I really don't know. I don't remember creating the words. The words just came. I can't remember creating the melodies. The melodies were already there. The songs arrived prepackaged. There was a distinct beginning, middle, and end. In my head, I heard a groove that would drive the rhythm. In my head, I heard the accompanying instruments.
Without trying, I heard everything.
And I heard myself ruminating about the nightlife.
"It ain't no good life, but it's my life. I see it as just another scene in this 'ol world of broken dreams. Oh the nightlife, it ain't no good life, but, Lord, it's my life.
Listen to the blues that they're playing. And listen to what the blues are saying. They're saying that nightlife ain't no good life, but it's my life."
While I made those endless loops around the Houston highways, that song grew out of the soil of my soul. It happened because I was living it.
A few more hours or a few days later ---- I can't remember which ---- here comes more thoughts and feelings.
I imagined a man, someone like me, who runs into an old girlfriend.
"Well, hello there. My, it's been a long, long time. How you doing? Me? Well, I guess I'm doing fine. Been so long now, but it seems that it was only yesterday. Gee, ain't it funny, how time slips away?'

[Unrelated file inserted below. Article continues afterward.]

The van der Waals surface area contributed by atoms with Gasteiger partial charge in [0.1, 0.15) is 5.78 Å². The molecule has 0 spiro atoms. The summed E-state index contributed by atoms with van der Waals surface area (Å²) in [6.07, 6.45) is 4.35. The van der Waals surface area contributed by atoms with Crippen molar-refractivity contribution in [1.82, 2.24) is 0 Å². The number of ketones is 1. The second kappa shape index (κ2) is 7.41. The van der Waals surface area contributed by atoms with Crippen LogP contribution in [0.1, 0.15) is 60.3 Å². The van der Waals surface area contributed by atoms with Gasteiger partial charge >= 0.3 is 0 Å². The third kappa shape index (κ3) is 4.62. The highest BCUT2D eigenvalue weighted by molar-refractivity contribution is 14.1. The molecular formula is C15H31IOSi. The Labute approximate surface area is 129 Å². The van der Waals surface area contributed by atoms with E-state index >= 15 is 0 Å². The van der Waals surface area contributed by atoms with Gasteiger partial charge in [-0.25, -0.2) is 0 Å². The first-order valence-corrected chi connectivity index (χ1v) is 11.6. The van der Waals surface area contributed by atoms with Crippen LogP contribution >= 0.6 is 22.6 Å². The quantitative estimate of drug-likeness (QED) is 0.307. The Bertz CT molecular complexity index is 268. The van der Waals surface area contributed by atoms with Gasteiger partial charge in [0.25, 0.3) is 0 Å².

The words of the song seep out of the darkness. They fall from my imagination like tears from my eyes.
"How's your new love? Hope he's doin' fine. Heard you told him you'd love him till the end of time. That's the same thing you told me, seems like just the other day. Ain't it funny, baby, how time slips away?"
Or another night ---- or the same night ---- I imagine that the rest of the world is asleep. The rest of the world is comprised of normal people with normal jobs. This gal works as a secretary. This guy is an accountant. They go about their nine-to-five lives. They earn their money, they buy their groceries, they raise their children.
They're not crazy.
But what about me?
Why am I crazy?
"Crazy, for feeling so lonely, crazy, for feeling so blue.
Why am I imagining a man like me facing the loss of his deepest love?
"I know you'd love me as long as you wanted, then someday leave me for somebody new.
Worry. Why do I let myself worry, wondering what in the world did I do?"
I can't get this man off my mind. His blues are my blues. He's crazy, and so am I.
"Crazy for thinking that my love could hold you. Crazy for crying, crazy for trying, I'm crazy for loving you."
Is it crazy to think that this song, fallen from the sky, has a haunted beauty that could last forever?
Or is that just my ego speaking?
I hum the melody again. I see how each note is perfectly married to a lyric. Is that marriage of my making? It feels like it is. It feels like it isn't. Putting it together was too easy. I can hardly take credit. Yet who else is around? Nobody but me, driving along the highways of Houston, songs filling up all the space in my head, songs crowding my heart.
A song that says, "Mr. Record Man, I'm looking for a song I heard today. There was someone blue singing 'bout someone who went away. Just like me his heart was yearning for a love that used to be. It's a lonely song about a lonely man like me."